If you are at Mydata, our event is in Hall H from 14:00 – 15:45 on the opening day of Wednesday 25th September.
More and more people live their lives online, and we are encouraged to view the internet as a public space. However the personal data we bring to this space can be used in many inappropriate ways: Instagram stories are scraped to target advertisement; faces in family photographs are used to train the ML systems that will scan crowds for suspects; the devices we thought we owned end up owning us; and our browsing histories are stored and scanned by governments and private companies. This creates a tension for public service organisations as they try to deliver value to audiences and users online.
In this session experts from the BBC Research & Development, Finnish Broadcasting Company YLE, and PublicSpaces will consider how to resolve these tensions, and look at some specific interventions aimed at providing value to audiences and communities through the responsible use of private data in online public spaces.
The format will be four brief talks and a round table discussion.
Chair: Rhianne Jones (BBC)
PublicSpaces and an internet for the common good: Sander van der Waal (PublicSpaces)
The Living Room of the Future: Ian Forrester (BBC)
How public service media can engage online; Aleksi Rossi (YLE)
Data Stewardship and the BBC Box: Jasmine Cox/ Max Leonard (BBC)
Its clear computational media is going to be a big trend in the next few years (if not now?). You may have heard about deepfakes in the news and thats just one end of the scale. Have a look through this flickr group. Its worth remembering HDR (high dynamic range) is a early/accepted type of computational. I expect in game/virtual photography is next, hence why I’ve shown in game photography to make the point of where we go next.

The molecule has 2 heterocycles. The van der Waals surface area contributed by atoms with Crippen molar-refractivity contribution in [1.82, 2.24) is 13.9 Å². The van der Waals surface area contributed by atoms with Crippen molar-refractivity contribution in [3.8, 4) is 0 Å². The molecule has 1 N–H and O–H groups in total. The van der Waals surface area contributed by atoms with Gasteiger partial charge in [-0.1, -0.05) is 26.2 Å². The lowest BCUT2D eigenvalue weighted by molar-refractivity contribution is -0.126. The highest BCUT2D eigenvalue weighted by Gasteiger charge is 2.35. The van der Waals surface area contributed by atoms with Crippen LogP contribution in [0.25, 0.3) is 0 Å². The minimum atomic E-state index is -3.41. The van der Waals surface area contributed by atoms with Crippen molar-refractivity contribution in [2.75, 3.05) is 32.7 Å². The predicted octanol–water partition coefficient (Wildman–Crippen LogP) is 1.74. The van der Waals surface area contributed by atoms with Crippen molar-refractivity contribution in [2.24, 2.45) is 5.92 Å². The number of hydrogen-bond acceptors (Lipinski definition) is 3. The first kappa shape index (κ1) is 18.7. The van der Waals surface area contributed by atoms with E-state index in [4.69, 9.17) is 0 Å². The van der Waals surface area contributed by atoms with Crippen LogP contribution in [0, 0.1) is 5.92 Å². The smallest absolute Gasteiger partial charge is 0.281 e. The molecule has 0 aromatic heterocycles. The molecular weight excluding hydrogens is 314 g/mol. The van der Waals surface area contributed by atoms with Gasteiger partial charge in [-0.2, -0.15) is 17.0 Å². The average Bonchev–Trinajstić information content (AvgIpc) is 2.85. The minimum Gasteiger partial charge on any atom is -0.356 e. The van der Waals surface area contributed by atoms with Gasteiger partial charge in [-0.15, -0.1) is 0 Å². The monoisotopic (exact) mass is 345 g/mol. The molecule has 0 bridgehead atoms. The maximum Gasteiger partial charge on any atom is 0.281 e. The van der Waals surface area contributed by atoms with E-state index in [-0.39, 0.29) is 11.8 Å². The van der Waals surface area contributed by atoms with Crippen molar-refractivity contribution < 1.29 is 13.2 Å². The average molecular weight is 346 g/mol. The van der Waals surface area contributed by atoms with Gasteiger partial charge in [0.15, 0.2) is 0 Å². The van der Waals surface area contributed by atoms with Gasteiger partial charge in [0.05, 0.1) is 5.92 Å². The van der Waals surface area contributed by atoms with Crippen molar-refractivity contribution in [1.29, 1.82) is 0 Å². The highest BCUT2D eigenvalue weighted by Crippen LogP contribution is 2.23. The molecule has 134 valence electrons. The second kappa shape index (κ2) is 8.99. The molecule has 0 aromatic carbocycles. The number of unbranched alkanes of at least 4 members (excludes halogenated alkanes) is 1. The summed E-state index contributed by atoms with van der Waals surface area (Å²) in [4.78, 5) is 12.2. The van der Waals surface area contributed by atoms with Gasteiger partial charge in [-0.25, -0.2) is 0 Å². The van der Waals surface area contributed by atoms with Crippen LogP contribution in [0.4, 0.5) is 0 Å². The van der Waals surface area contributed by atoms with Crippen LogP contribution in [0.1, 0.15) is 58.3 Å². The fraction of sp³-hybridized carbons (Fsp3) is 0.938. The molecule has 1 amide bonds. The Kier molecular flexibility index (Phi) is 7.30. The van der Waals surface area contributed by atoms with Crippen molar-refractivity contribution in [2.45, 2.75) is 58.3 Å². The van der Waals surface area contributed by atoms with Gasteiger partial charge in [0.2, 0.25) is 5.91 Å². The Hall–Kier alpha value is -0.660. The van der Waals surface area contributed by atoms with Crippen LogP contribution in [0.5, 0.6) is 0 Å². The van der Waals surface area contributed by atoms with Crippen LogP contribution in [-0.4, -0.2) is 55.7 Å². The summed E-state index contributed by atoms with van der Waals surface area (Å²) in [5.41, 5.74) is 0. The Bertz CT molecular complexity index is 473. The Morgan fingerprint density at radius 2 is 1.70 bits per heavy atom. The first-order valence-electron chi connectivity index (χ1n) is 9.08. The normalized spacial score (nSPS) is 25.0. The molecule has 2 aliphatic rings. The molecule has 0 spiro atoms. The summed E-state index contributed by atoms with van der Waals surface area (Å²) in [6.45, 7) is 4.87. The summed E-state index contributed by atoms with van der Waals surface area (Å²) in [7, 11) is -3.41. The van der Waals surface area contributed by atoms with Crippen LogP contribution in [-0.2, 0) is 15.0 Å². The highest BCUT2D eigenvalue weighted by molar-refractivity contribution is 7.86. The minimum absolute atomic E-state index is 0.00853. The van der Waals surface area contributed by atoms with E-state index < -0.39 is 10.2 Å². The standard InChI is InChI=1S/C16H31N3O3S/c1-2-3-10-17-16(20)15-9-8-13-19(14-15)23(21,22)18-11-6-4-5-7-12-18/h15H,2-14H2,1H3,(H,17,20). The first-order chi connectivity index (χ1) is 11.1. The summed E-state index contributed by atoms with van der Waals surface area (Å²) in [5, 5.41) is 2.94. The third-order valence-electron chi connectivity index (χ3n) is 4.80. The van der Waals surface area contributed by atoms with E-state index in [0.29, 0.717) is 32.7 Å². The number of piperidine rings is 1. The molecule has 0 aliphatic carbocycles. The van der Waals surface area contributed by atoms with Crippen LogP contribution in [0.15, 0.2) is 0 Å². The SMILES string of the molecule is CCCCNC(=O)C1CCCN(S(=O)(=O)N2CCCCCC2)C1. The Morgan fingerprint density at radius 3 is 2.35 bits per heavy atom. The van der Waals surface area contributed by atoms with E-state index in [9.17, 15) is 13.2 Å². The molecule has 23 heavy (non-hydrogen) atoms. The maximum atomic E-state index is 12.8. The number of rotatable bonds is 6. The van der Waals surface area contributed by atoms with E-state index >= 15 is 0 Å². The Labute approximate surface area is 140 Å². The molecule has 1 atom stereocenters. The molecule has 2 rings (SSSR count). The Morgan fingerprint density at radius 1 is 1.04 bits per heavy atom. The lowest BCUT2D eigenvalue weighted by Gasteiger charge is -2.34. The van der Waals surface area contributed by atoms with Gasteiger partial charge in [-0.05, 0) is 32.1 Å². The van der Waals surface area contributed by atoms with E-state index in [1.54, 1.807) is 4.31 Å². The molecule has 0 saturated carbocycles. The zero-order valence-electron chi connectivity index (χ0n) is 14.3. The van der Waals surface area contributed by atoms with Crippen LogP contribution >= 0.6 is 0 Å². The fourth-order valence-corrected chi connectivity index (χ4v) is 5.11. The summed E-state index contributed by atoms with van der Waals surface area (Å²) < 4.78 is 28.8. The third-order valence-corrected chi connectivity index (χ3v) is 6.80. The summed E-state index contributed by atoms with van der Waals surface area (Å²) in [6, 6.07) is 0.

Its clear like every picture we see has been photoshopped, all media we will have to assume has been modified, computed or even completely generated. computational capture and machine vision/learning really is something which we have to grapple with. Media literacy and tools to more easily identify computational media are what is missing. But the computational genie is out of the bottle and can’t be put back.
While I cannot deny that my real world photography experience aids my virtual photography through the use of compositional techniques, directional lighting, depth of field, etc. there is nothing that you cannot learn through experience. In fact, virtual photography has also helped to develop my photography skills outside of games by enabling me to explore styles of imagery that I would not normally have engaged with. Naturally, my interest in detail still comes through but in the virtual world I have not only found a liking for portraiture that I simply don’t have with real humans, but can also conveniently experiment with otherwise impractical situations (where else can you photograph a superhero evading a rocket propelled grenade?) or capture profound emotions rarely exhibited openly in the real world!
Virtual photography has begun to uncover a huge wealth of artistic talent as people capture images of the games they love, in the way they interpret them; how you do it really is up to you.
Its a new type of media, with new sensibility and a new type of craft…
Something popped into my feed about some researchers paper saying you can snoop on the choices of people using Netflix’s interactive system. I’m hardly surprised as its typical network analysis and GDPR requests. But it reminds me how important the work we have done with perceptive media is.
I best explain it as delivering (broadcasting) the experience as a contained bundle which unfolds within the safe space (maybe living room) of the audience. Nothing is sent back to the cloud/base. This is closer to the concept of broadcast and means the audience/user(s) and their data isn’t surveil by the provider. This is exactly how podcasts use to work before podcast providers started focusing on metrics and providing apps which spy on their listeners. I would suggest the recent buy out of gimlet media by spotify might point this way too?
Of course the broadcast/delivery model this doesn’t work too well for surveillance capitalism but that frankly not my problem; and all audience interaction should be (especially under HDI) explicitly agreed before data is shared or exported.
I might be idealistic about this all but frankly I know I’m on the right side of history and maybe the coming backlash.